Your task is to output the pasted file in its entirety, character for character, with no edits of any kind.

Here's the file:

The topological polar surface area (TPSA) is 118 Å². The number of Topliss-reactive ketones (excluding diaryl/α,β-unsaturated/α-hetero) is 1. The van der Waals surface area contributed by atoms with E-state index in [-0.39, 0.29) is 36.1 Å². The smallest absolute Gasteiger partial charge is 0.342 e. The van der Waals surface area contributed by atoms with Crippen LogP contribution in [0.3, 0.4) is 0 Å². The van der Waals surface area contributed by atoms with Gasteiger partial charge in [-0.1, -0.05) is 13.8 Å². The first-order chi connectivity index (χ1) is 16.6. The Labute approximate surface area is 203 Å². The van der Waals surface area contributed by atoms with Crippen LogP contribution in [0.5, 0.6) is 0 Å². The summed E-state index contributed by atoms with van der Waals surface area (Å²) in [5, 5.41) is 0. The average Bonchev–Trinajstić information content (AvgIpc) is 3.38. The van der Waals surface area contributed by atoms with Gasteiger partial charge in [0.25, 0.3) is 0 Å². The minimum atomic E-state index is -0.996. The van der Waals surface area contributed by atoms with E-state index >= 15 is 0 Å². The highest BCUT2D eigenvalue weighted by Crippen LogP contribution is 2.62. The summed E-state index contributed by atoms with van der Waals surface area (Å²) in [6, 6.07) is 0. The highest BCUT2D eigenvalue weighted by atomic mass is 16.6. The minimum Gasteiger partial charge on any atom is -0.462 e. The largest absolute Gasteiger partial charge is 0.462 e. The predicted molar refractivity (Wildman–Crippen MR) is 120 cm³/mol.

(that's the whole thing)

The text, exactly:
The topological polar surface area (TPSA) is 118 Å². The number of Topliss-reactive ketones (excluding diaryl/α,β-unsaturated/α-hetero) is 1. The van der Waals surface area contributed by atoms with E-state index in [-0.39, 0.29) is 36.1 Å². The smallest absolute Gasteiger partial charge is 0.342 e. The van der Waals surface area contributed by atoms with Crippen LogP contribution in [0.3, 0.4) is 0 Å². The van der Waals surface area contributed by atoms with Gasteiger partial charge in [-0.1, -0.05) is 13.8 Å². The first-order chi connectivity index (χ1) is 16.6. The Labute approximate surface area is 203 Å². The van der Waals surface area contributed by atoms with Crippen LogP contribution in [0.5, 0.6) is 0 Å². The summed E-state index contributed by atoms with van der Waals surface area (Å²) in [5, 5.41) is 0. The average Bonchev–Trinajstić information content (AvgIpc) is 3.38. The van der Waals surface area contributed by atoms with Gasteiger partial charge in [0.25, 0.3) is 0 Å². The minimum atomic E-state index is -0.996. The van der Waals surface area contributed by atoms with E-state index >= 15 is 0 Å². The highest BCUT2D eigenvalue weighted by Crippen LogP contribution is 2.62. The summed E-state index contributed by atoms with van der Waals surface area (Å²) in [6, 6.07) is 0. The highest BCUT2D eigenvalue weighted by atomic mass is 16.6. The minimum Gasteiger partial charge on any atom is -0.462 e. The largest absolute Gasteiger partial charge is 0.462 e. The predicted molar refractivity (Wildman–Crippen MR) is 120 cm³/mol.